If ewe go down to the woods: Why planting trees on farms is exactly what animals, crops and the climate need

The ancient symbiosis of beasts roaming forested land is being reintroduced to our fields – albeit in modern ways that are more likely to involve chickens and raspberries than wolves and alder, writes Emily Clark

Wednesday 07 August 2019 21:28
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Amazing graze: cows like to munch on hedgerows and trees – mulberry leaves are high in protein and willow bark has painkilling properties
Amazing graze: cows like to munch on hedgerows and trees – mulberry leaves are high in protein and willow bark has painkilling properties

In a field somewhere in Wiltshire, there is an unassuming row of raspberry canes growing in a grassy, weed-tangled patch with a happy tale to tell. The summer before last, this plot would have been filled with the sound of 70 laying hens clucking as they roamed about, scratching at the weeds around the raspberries.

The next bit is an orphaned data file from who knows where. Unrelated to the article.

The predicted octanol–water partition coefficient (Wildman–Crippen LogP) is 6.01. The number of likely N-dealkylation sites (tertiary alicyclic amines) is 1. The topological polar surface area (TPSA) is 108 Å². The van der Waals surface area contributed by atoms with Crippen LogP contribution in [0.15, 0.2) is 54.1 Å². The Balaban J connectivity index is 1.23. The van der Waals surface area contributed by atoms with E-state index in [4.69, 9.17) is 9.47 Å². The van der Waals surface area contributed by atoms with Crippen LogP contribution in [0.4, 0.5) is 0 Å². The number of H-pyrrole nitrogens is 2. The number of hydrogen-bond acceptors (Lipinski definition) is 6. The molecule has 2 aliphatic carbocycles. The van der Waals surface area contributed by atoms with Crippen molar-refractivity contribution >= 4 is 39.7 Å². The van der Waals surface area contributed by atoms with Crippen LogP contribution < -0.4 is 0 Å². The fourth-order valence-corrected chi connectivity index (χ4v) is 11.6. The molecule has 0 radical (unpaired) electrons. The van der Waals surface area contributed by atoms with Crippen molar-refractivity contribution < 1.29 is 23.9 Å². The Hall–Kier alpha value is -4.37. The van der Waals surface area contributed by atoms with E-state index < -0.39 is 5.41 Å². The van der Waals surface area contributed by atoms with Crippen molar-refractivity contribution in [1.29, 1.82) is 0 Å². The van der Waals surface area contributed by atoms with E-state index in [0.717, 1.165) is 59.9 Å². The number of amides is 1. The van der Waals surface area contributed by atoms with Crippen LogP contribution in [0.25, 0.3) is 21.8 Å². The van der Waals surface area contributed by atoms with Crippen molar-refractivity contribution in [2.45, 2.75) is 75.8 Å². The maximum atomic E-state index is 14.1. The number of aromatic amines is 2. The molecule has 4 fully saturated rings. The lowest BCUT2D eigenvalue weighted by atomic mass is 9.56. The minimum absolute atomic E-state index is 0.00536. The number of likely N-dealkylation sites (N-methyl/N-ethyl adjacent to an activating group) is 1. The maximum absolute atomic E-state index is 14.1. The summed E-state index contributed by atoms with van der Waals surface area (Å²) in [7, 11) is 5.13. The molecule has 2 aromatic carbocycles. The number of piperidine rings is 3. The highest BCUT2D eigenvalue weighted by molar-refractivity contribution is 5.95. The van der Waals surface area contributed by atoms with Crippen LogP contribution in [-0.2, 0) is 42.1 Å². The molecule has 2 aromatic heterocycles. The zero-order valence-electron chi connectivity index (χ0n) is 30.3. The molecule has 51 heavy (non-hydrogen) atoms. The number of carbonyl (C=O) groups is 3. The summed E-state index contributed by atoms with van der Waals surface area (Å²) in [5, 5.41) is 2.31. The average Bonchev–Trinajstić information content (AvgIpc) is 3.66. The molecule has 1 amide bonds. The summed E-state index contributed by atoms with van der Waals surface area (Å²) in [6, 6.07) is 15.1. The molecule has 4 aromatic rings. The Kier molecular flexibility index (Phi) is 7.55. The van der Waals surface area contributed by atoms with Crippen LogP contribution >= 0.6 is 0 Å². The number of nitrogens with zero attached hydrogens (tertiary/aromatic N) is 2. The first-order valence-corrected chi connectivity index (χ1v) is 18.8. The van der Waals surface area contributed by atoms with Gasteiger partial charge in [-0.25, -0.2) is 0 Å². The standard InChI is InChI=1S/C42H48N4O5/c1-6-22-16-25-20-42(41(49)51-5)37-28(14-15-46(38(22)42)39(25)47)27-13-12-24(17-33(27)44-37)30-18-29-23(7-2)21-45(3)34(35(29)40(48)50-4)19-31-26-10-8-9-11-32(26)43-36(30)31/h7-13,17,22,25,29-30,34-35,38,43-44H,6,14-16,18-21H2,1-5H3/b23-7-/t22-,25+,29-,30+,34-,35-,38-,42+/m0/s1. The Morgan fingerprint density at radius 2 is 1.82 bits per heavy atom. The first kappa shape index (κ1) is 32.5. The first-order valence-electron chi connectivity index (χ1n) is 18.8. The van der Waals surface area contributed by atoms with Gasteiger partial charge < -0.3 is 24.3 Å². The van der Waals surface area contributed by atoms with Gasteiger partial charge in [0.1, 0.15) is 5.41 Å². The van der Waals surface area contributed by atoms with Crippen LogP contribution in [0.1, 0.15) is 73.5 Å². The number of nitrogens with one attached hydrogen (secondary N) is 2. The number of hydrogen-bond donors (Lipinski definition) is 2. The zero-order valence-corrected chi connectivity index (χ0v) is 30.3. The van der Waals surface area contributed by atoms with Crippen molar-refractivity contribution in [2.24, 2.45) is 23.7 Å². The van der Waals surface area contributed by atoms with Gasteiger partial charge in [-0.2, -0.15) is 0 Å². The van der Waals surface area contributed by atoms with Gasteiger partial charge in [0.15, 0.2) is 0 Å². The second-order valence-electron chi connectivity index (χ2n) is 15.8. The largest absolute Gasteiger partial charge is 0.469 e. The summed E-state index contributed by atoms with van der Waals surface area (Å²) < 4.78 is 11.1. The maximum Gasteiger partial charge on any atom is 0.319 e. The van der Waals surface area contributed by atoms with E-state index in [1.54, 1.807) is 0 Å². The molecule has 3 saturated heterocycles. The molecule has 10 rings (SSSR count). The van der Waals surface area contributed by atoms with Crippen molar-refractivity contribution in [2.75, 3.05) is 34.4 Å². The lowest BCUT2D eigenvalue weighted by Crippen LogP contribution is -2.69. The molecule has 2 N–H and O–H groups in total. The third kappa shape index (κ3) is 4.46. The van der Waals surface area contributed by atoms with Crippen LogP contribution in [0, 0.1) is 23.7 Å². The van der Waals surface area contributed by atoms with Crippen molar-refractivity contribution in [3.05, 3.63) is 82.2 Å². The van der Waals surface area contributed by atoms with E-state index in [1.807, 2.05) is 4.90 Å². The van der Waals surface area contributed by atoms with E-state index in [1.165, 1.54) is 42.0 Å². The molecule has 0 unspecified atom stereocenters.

As part of this hen-and-berry experiment, some canes had been fenced off. The chickens, like tiny bio-tractors, went about delivering nutrient-rich manure to the land around the other plants. The hens benefited from freedom and green space. And the raspberry canes they visited? They grew quicker and fruited earlier than the ones beyond the fence boundary. Even now, after nearly two years without chickens, they are still much better plants.

Alas, this story doesn’t end quite so well for the hens. Their merry outdoor tramping proved too tempting for kites, buzzards and kestrels, and several were plucked right out of raspberry paradise and eaten up.

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